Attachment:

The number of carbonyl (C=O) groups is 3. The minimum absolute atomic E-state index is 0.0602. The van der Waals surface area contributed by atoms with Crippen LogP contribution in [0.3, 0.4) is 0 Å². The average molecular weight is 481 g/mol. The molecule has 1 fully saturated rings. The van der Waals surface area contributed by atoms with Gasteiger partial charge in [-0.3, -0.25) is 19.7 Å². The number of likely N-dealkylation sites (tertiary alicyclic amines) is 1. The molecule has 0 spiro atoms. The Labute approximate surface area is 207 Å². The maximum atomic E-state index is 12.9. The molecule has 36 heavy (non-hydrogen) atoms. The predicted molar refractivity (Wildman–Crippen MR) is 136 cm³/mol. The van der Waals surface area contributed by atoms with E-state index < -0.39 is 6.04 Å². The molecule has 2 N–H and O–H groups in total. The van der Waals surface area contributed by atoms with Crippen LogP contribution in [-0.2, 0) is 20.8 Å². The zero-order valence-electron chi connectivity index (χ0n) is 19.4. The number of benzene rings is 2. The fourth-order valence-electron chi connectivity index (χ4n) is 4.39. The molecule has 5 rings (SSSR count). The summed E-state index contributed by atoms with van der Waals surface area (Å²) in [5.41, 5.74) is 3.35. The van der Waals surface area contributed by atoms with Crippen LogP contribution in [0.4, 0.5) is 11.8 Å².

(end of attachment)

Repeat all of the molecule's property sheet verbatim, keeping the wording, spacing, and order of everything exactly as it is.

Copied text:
The number of carbonyl (C=O) groups is 3. The minimum absolute atomic E-state index is 0.0602. The van der Waals surface area contributed by atoms with Crippen LogP contribution in [0.3, 0.4) is 0 Å². The average molecular weight is 481 g/mol. The molecule has 1 fully saturated rings. The van der Waals surface area contributed by atoms with Gasteiger partial charge in [-0.3, -0.25) is 19.7 Å². The number of likely N-dealkylation sites (tertiary alicyclic amines) is 1. The molecule has 0 spiro atoms. The Labute approximate surface area is 207 Å². The maximum atomic E-state index is 12.9. The molecule has 36 heavy (non-hydrogen) atoms. The predicted molar refractivity (Wildman–Crippen MR) is 136 cm³/mol. The van der Waals surface area contributed by atoms with E-state index < -0.39 is 6.04 Å². The molecule has 2 N–H and O–H groups in total. The van der Waals surface area contributed by atoms with Crippen LogP contribution in [-0.2, 0) is 20.8 Å². The zero-order valence-electron chi connectivity index (χ0n) is 19.4. The number of benzene rings is 2. The fourth-order valence-electron chi connectivity index (χ4n) is 4.39. The molecule has 5 rings (SSSR count). The summed E-state index contributed by atoms with van der Waals surface area (Å²) in [5.41, 5.74) is 3.35. The van der Waals surface area contributed by atoms with Crippen LogP contribution in [0.4, 0.5) is 11.8 Å².